Sometimes being an obsessive and eccentric misfit isn't such a bad thing.
Are you often singled out, praised or criticized for quirks and oddities that could help you be a great writer, if you only let yourself try? Maybe you're an obsessive perfectionist, who can't send an email without editing and proofreading, sometimes three or four times? Do you become lost in your own fantasy world and have a rich and colorful imagination that interests you more than reality? Can you become so obsessed with perfecting your prose that you forget to do laundry, cook or pay your bills on time? Perhaps you notice typos everywhere and drive your friends and family crazy with complaints about misused apostrophes and misplaced hyphens? These flaws, quirks and odd personality traits may be the things that make you an exceptional writer, and that give you the focus, drive and determination to succeed when others give up or fade away into mediocrity.
Traits that others see as unusual, negative, odd or just plain quirky can be useful to you as a writer, but only if you can channel and focus your propensity for perfection and focus into productivity and not into procrastination and distraction. Are you a frustrated writer, spinning your wheels in a dull day job, when you could be prolific and fulfilled? Here are a few signs that you may have talent that you can leverage by writing (if you allow yourself to), and most writers will recognize themselves in at least one of these descriptions.
You forgo the obvious and notice the subtle and curious.
Are you lost and bored with small talk, but inspired and encouraged by life's subtle idiosyncrasies? Can you describe the beauty of ugly situations, the charm in people's' awkward shortcomings and the value of distracted nonsense? If you can do this well, you have an advantage. Successful writers often find themselves revealing hidden value in situations, and ignoring the obvious to share new and unique perspectives.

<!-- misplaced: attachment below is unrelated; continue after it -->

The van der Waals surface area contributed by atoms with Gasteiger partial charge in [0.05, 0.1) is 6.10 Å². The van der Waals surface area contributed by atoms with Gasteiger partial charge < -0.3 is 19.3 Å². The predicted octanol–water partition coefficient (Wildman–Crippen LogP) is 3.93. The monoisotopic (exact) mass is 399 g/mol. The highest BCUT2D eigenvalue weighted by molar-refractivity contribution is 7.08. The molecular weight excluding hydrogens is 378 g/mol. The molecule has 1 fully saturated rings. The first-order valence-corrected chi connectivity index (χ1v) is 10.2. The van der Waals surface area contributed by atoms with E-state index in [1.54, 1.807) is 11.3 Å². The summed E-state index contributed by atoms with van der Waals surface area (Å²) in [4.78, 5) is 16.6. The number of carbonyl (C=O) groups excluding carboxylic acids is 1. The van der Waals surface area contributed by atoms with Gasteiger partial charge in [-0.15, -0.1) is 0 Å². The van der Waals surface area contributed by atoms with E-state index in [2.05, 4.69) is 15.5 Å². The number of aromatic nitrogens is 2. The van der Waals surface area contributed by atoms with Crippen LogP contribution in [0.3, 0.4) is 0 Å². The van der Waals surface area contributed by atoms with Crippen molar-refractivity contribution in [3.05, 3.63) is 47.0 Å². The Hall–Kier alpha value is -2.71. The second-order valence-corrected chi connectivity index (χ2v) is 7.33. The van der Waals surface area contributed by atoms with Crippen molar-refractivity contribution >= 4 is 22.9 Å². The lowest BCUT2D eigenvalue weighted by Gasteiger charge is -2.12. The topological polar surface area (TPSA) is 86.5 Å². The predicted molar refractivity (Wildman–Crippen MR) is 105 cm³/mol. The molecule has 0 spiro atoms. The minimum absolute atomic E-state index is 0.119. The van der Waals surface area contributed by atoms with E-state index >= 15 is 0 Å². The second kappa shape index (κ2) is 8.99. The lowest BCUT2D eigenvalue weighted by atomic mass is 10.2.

You can articulate points that leave others lost and muddled.
When others are lost for words or tongue-tied, do you leave people speechless with your ability to describe situations with clarity? Do you have in-depth knowledge of a subject, or multiple subjects, and can you deconstruct, critique and explain nuanced issues without confusing your audience? The world can be divided into three camps: those who know, those who don't, and writers who can bridge the gap between the two.
You respond to poor treatment with long and detailed written complaints, and spend more time than necessary perfecting the prose.
Perhaps your landlady thought she could rob you of your security deposit. She probably wasn't expecting you to post a immaculately crafted, six-thousand word rant on Craigslist the following evening, offering a scathing and devastatingly accurate analysis of all the reasons why she's an appalling landlady and a disgrace to the community. That's because she didn't know that you're a closet writer who can spin off beautifully bitter diatribes in between vacuuming the living room and making a sandwich.
You find grammar mistakes and poorly crafted text only slightly more excusable than second-degree homicide.
Does poorly constructed English make your toes curl with fury? Instead of letting out a piercing primal scream the next time an officious colleague uses “myself” where he should use “me” or “I,” put your own grammar knowledge to good use and outshine the competition with perfectly crafted sentences. An excellent understanding of grammar is an immediate advantage in a world where many aspiring and well-meaning writers don't know what a semicolon is.
You can lie beautifully, and manipulate people easily.